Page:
Israel dismantles provocative new Al-Aqsa ramp

Israel on Wednesday dismantled a newly erected wooden access ramp to Jerusalem's Al-Aqsa mosque compound that would have increased access for non-Muslims but angered Jordan.

AFP| Updated: Sep 11, 2014, 00:04 AM IST

Jerusalem: Israel on Wednesday dismantled a newly erected wooden access ramp to Jerusalem's Al-Aqsa mosque compound that would have increased access for non-Muslims but angered Jordan.

The half-built structure was erected by Israel in the midst of the Gaza conflict in early August, triggering outrage from Jordan which overseas Muslim heritage sites in Jerusalem.

It ran alongside a bigger wooden structure -- the Mughrabi ramp -- that leads from the Western Wall plaza up to the Al-Aqsa mosque compound in Jerusalem's Old City.

The Mughrabi ramp is the only access to the plaza for non-Muslims.

Anything that is viewed as changing the status quo in or around the flashpoint Al-Aqsa compound, which houses the third-holiest site in Islam, is highly sensitive and triggers a strong response from Jordan.

Last week, Israeli Prime Minister Benjamin Netanyahu ordered that the new structure be removed, saying its construction was "illegal" and had never received the proper authorisation, a government source said.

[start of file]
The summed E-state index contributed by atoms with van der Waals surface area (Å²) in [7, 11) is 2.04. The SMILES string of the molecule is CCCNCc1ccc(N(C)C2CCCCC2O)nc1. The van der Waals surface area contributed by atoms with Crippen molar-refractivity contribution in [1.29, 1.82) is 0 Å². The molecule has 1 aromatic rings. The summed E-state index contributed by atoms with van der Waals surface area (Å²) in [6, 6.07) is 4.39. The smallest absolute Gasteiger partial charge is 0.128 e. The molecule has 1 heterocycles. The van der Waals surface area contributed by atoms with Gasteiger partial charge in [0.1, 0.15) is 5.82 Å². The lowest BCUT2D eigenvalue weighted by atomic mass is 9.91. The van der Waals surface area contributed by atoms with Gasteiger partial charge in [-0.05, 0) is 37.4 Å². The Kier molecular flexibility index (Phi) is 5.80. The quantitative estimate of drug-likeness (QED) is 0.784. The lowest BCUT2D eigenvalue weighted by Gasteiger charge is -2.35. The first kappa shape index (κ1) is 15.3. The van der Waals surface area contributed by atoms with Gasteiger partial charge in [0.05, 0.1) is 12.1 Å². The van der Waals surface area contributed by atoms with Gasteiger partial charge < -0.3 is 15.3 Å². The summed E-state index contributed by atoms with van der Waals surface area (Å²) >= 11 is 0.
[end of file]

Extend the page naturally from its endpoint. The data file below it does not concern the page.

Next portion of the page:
That move was hailed by Jordan and by this afternoon most of the new ramp had been taken down, an AFP correspondent said.

The ramp's construction is a politically charged issue because each side claims authority over it.

Israel argues that because the ramp is located outside the Al-Aqsa compound, it should oversee the construction.

And Jordan insists that since the ramp leads to the mosque compound, it should manage or at least be consulted over any new construction plans.

Archaeologist Yonatan Mizrahi who runs Emek Shaveh, an Israeli NGO opposed to the "politicisation" of archaeology, said the structure was believed to be the beginning of a permanent ramp built "without coordination with the Waqf or with Jordan."

Jordan's Waqf is the religious body that oversees the compound and other Islamic sites in Jerusalem.

"We think it was the start of a new, permanent ramp," he told AFP.

The existing Mughrabi ramp, which is also wooden on a metal framework, was built in 2004 after its predecessor collapsed.